The Irish Times view on e-cigarettes: When the smoke clears
It could take up to 20 years of research to establish whether any of the potentially toxic substances produced by vaping are harmful to human health
The potential risks of vaping came to light in recent months in the US. Photograph: Peter Byrne/PA Wire
That the last five years have seen the percentage of the population who smoke falling from 23 to 17 per cent must rank as the premier public health advance of recent times. The figures are revealed in the latest Healthy Ireland survey from the Department of Health. Of particular interest is that over the same period the number of people who said they were e-cigarette users increased from 3 to 5 per cent of the population. This means there are about 246,000 people – or roughly one in 20 of the population – who vape.
The de facto role of e- cigarettes in smoking cessation is underlined by the survey finding that among those who made an attempt to quit, some 38 per cent used e-cigarettes during their efforts.
There is uncertainty regarding the long-term risks of e-cigarette use
With Ireland having one of the highest per capita consumption of e-cigarettes in the world, a pressing question is: how safe is vaping? The potential risks came to light in recent months in the US, where more than 500 cases of severe lung disease linked to the use of e-cigarettes have been identified. While most are associated with users adding contaminants to the liquid vaping solution, and have not been replicated in other countries with tighter regulatory regimes, the emergence of “vaper’s lung” is a source of concern.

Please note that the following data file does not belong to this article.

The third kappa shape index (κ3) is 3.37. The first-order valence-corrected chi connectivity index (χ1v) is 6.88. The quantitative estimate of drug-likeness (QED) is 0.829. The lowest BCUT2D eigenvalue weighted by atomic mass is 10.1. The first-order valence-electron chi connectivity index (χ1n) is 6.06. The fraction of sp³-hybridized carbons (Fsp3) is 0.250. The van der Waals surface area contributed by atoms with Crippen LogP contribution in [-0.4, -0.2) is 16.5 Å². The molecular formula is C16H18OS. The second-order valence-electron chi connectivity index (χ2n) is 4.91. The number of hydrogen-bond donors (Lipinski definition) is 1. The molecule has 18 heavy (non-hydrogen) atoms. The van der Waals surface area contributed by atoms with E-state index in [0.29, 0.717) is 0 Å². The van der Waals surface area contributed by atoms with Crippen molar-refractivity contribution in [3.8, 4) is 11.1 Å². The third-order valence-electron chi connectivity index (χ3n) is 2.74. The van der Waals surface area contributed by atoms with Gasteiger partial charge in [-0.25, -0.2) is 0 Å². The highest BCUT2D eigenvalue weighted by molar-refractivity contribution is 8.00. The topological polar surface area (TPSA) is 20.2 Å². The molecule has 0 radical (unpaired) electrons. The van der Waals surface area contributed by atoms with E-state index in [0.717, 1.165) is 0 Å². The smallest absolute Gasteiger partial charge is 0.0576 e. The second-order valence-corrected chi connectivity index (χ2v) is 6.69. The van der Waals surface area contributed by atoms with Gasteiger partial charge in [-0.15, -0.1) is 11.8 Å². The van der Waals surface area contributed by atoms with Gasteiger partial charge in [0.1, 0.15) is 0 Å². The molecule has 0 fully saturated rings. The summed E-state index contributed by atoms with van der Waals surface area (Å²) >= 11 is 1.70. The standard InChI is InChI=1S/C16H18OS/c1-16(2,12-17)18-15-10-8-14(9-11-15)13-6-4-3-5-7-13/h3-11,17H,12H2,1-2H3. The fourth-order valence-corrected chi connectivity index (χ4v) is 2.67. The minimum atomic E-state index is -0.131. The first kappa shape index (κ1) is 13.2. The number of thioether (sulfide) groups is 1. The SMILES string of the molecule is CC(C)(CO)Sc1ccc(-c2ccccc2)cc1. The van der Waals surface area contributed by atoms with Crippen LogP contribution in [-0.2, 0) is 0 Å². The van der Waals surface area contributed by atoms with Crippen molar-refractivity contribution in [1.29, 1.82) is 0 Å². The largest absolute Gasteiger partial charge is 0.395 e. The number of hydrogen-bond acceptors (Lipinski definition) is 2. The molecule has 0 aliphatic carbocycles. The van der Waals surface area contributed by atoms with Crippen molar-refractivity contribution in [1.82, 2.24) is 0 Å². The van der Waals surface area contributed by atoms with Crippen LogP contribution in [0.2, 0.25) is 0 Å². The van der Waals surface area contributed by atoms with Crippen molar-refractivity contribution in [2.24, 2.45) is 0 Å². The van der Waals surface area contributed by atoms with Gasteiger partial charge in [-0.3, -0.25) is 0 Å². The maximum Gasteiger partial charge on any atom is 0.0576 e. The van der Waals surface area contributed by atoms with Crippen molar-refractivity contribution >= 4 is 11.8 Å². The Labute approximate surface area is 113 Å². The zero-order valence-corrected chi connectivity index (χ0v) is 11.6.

However, an editorial in the British Medical Journal states that there is now “strong consensus that vaping is substantially less harmful than smoking”. Public Health England has issued advice urging doctors and others to include e-cigarettes among the tools used to help patients quit smoking. Here, an investigation by the Health Information and Quality Authority (Hiqa) concluded that vaping is potentially safer than smoking.
It would appear that if current smokers want to give up smoking and are considering vaping, they should use standard devices and avoid contaminants. The short-term risks of such an approach appear low. But there is more uncertainty regarding the long-term risks of e-cigarette use. It could take up to 20 years of research to establish whether any of the potentially toxic substances produced by vaping are harmful to human health.